Amare Stoudemire has been pathetic this series, by the standards of a player not-too-long-ago considered to be hands-down one of the best big men in the NBA, and the best offensive big man in the League. This series, he's been the third-best big man behind Pau Gasol and Lamar Odom, and he may be lucky to be third as Andrew Bynum's knee injury is hampering his play.

Offensively, STAT's production has been decent but unexceptional, and that is simply not enough if Phoenix want to win this series. If Amare wants max money next season, he needs to start playing like a max-contract player, and putting points on the board at a high rate of efficiency. Defensively, Amare has been disgusting. The Lakers' bigs have been repeatedly abusing him in ways that are too dirty for a family-friendly website to adequately describe.

Steve Nash has been a decent facilitator throughout the first two games of this series, but the Lakers length has caused several of his passes to be tipped and turned into turnovers each game this series, somewhat negating the value of his play. What Steve Nash needs to be if the Suns are to have any chance of winning this game is a scorer. He is the Suns' most efficient and effective scorer and capable of scoring from anywhere on the floor (just don't ask him to dunk), If he realises this, and realises that he has Derek Fisher guarding him, things have the potential to get ugly.

The Lakers need to realise that any truly dangerous run will be keyed by these two realising their potential and attacking with aggression, and as such need to work early and often to keep the Suns' two All Stars out of their respective comfort zones. Nash needs to be cut off, not given angles and lanes, and Amare just needs to be banged around a bit. Both need to be made to work on defense, Nash run off screens off-ball to get Derek Fisher open shots, and Amare should be exploited in the Low Post and on the Pick-and-Roll, similar to how he exploited Tim Duncan in the prior series.

Other than that, the Lakers really just need to keep doing what they're doing. Execute offensively, cut off passing angles and ball movement defensively, and they should be home free.

It would do Los Angeles well to bear in mind that the Suns WILL inevitably make a push in this game, likely go on a run. Hell, they may even get a few stops. The Lakers need to be prepared for this, and to keep their composure throughout this run. The Lakers are big and talented enough to bring it back. Just keep getting a hand in the Suns' face and pounding the paint, and eventually the Suns' shots will stop falling while the Lakers' shots find net.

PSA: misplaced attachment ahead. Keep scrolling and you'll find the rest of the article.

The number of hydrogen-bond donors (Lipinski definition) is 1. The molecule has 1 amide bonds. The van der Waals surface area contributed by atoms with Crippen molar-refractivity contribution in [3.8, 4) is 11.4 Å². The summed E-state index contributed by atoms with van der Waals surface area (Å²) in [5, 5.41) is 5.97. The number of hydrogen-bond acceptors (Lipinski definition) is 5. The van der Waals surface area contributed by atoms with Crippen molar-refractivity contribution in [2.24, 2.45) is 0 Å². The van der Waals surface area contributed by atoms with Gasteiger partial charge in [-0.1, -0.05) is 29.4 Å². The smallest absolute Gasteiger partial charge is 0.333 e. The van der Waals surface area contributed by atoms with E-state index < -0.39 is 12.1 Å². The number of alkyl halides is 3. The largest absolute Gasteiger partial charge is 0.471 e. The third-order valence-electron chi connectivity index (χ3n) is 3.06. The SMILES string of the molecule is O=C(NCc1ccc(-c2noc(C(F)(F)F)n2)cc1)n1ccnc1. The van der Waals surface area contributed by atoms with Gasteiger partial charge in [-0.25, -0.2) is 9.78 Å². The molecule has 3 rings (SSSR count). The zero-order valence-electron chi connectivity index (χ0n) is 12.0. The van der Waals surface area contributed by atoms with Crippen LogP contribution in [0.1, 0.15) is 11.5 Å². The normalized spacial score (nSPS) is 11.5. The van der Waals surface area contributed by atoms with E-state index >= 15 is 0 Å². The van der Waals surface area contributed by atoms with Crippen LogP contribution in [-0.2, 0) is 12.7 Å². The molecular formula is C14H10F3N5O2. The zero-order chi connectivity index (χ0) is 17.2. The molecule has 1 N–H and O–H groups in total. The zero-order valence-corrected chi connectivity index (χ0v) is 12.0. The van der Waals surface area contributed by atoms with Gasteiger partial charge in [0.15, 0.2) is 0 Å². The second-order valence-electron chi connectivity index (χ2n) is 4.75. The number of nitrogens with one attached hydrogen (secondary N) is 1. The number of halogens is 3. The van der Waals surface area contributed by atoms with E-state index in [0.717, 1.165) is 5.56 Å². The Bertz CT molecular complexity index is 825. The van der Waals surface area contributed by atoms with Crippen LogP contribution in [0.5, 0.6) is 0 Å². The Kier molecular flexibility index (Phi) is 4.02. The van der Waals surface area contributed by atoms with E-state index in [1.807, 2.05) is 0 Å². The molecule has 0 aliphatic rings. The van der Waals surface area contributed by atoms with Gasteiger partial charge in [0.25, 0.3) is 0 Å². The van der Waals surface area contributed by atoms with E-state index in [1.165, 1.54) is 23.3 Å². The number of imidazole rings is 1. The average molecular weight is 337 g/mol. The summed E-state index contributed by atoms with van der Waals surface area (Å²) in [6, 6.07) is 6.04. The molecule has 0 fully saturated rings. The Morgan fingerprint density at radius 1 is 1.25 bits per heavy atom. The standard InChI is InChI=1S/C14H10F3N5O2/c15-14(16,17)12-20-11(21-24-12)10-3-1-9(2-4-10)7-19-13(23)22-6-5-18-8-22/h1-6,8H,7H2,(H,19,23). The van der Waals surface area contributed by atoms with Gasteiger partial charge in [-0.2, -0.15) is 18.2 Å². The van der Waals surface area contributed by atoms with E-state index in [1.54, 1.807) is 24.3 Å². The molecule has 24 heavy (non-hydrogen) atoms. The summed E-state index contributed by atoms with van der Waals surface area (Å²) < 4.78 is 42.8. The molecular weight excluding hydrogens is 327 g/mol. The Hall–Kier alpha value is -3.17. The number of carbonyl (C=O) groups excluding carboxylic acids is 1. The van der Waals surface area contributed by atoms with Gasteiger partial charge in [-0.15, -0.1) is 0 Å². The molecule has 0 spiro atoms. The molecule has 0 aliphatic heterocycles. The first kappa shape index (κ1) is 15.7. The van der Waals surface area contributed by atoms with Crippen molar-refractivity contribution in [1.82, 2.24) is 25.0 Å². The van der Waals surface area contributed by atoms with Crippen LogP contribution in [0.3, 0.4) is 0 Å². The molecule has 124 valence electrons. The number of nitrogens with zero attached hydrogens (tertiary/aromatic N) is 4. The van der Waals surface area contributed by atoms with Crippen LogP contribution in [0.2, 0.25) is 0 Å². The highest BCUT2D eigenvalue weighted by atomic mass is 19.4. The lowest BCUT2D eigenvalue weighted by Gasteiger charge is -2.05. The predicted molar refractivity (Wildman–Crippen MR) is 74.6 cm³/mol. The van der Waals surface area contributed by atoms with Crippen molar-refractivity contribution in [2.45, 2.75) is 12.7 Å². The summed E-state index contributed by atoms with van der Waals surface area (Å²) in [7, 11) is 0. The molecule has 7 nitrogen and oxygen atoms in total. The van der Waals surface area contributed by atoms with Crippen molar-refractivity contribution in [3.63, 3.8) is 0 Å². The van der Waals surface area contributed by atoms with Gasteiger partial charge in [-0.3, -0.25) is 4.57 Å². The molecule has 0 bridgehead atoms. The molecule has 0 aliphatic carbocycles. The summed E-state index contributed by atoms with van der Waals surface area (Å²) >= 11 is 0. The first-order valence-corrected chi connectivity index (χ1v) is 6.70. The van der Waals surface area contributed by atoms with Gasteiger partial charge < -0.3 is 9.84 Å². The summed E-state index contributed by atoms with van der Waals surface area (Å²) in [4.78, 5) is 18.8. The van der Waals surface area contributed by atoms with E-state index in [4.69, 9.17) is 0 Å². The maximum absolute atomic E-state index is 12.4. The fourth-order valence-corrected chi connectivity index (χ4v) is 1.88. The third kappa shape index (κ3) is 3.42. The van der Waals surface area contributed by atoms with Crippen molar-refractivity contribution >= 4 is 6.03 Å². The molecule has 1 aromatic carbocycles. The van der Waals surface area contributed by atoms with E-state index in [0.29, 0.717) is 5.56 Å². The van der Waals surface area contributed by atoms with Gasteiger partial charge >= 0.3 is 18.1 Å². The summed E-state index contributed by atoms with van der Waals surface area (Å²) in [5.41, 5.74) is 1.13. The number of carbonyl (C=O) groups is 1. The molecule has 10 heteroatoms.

Of paramount is that, if by some miracle the Suns' defense does disrupt the Laker offense, instead of the guards getting frustrated and moving away from the offense the chuck up ugly midrange shots off isolation, as they were so wont to do in the Regular Season, that they keep doing what works and run the Triangle. Keep making the post-entry pass, keep cutting off-ball, keep passing the ball and moving it around, and eventually the offense will find a loophole in the Suns' defense and get a bucket. And then it'll be like a dam, that one slight crack will open the floodgates.

It's impossible to know when this run will come. The Suns may come out of the gate with it. Maybe it comes after going down in the first. Maybe it comes after half-time. Maybe it comes at the beginning of the fourth, whilst the Lakers have relaxed with a small lead. Hell, maybe there are mutiple of these such runs. The only way for Los Angeles to combat this is to ensure that they always assume that on the very next possession, Phoenix will make their push, and maintain this mentality throughout the game.

It's a tough task to maintain focus through such an extended period of time, but this is Playoff time, baby. This is what champions do, and if the Lakers ever lose focus it may pay dividends to remind them of Game Four in 08. Boston haven't forgotten. They've got the rings to show for it.

Not that I'm looking ahead or anything.


PS: Anyone else find it odd that these are the Western Conference Finals, and yet I'm writing what surely must contend for my shortest article ever?